When Michigan residents are planning their estate, they often first think of preparing a will to pass on their assets to family members and other beneficiaries. There are other types of documents that can be important as well, including trusts, advance medical directives and financial powers of attorney. Unfortunately, the latter document can be abused if in the hands of the wrong person.
While powers of attorney traditionally become effective only in the event that the principal becomes physically or mentally incapacitated, this is not always the case. They are often designed to be used in situations where the principal is out of the country or is focusing on other matters such as running a business. When in the hands of an unscrupulous agent, they can be detrimental.
Some well-known athletes learned this lesson when they entrusted the control over their assets to a financial adviser who claimed that she possessed a Harvard education. She did not charge a fee and instead asserted that her goal was to build her clients’ wealth. What she actually did was loot her clients’ bank accounts to the tune of millions of dollars. She was subsequently convicted and sentenced to 10 years in prison.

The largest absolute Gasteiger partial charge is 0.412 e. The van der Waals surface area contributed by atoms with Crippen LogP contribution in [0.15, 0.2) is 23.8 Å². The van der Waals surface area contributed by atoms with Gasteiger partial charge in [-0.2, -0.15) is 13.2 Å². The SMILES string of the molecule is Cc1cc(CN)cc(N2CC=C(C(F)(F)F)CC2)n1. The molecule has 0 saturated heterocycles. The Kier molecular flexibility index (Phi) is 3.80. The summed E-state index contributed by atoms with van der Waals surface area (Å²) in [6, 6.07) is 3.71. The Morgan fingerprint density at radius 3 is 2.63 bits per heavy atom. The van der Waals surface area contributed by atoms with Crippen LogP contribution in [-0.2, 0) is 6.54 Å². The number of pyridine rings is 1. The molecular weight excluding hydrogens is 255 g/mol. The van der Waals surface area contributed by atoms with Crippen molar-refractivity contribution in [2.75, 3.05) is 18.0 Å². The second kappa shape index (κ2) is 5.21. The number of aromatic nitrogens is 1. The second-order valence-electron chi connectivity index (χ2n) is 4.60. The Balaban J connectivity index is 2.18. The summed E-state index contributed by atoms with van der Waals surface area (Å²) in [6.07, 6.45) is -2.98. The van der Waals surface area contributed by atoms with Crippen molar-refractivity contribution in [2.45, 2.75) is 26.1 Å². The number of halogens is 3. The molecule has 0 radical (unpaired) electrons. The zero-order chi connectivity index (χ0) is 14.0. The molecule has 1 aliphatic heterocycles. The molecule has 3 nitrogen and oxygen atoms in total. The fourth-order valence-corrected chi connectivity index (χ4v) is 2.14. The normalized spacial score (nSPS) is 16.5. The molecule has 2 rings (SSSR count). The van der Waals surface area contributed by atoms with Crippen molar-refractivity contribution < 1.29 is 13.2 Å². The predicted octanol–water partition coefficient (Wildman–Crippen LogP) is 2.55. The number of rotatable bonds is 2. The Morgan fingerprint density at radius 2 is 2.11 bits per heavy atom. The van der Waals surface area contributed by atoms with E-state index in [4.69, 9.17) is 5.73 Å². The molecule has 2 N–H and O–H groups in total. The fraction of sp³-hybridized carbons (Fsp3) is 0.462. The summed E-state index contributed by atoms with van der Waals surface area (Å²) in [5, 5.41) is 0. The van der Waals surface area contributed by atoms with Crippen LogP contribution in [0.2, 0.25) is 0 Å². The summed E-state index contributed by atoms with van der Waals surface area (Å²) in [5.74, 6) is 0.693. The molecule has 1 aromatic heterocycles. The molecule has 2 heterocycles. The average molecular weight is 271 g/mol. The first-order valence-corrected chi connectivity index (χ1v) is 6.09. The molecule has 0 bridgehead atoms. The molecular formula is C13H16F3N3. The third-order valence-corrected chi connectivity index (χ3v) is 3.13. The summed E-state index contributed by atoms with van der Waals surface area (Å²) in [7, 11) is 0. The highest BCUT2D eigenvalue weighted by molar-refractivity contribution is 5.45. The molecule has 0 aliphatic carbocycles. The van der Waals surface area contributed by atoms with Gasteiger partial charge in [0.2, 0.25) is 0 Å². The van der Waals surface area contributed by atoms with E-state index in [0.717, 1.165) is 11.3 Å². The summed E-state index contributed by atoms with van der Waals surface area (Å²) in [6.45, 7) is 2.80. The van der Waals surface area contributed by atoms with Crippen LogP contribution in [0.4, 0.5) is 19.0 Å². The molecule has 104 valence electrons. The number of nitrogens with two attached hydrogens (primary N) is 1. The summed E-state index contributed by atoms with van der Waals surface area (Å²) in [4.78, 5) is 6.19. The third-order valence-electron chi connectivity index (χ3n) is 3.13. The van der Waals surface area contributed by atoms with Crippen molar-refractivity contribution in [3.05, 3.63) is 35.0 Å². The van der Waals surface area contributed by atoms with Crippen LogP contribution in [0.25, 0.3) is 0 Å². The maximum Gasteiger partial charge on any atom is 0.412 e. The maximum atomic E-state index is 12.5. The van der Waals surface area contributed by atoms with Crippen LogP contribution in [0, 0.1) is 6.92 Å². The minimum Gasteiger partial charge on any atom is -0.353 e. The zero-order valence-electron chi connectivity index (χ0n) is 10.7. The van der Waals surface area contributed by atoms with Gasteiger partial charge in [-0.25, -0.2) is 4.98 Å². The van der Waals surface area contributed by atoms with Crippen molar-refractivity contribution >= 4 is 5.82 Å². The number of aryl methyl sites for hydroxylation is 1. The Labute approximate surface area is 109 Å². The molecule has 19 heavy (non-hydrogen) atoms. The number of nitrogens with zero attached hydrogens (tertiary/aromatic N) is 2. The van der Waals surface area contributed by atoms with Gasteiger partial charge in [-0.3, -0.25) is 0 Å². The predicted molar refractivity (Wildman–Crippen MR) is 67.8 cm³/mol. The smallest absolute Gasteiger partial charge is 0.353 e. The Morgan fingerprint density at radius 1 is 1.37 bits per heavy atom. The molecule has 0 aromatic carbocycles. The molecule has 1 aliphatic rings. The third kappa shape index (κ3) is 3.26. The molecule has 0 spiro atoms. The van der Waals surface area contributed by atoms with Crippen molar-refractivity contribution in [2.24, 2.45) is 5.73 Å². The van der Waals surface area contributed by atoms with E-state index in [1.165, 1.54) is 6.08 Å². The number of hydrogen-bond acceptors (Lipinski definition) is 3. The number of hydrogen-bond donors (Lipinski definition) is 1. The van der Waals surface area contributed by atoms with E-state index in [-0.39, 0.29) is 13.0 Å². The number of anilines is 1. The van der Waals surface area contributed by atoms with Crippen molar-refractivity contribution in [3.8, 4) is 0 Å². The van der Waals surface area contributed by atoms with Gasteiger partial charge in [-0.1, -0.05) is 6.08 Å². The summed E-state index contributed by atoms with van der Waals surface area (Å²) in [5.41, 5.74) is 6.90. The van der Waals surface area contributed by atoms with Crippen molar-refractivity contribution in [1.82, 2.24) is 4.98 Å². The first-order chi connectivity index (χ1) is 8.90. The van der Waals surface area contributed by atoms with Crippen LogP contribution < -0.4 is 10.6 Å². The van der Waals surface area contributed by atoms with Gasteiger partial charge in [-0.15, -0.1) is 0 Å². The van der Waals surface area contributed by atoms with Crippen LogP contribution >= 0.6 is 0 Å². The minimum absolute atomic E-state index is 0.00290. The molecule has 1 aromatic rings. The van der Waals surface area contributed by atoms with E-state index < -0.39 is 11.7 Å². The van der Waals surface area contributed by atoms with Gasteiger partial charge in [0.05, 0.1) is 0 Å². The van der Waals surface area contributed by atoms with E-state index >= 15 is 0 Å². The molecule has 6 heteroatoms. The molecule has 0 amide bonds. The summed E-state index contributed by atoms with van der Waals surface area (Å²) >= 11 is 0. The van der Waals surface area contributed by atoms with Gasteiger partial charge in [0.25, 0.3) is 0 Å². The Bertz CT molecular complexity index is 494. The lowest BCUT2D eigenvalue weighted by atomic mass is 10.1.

Many estate planning attorneys take such an example into account when they are advising their clients who have expressed a desire to have a power of attorney prepared. An attorney might suggest that the power be granted to more than one party instead of just a spouse or close friend. These additional agents can include an accountant, an attorney or a financial adviser. If there are signs of trouble, the principal should formally revoke the existing document and prepare a new one.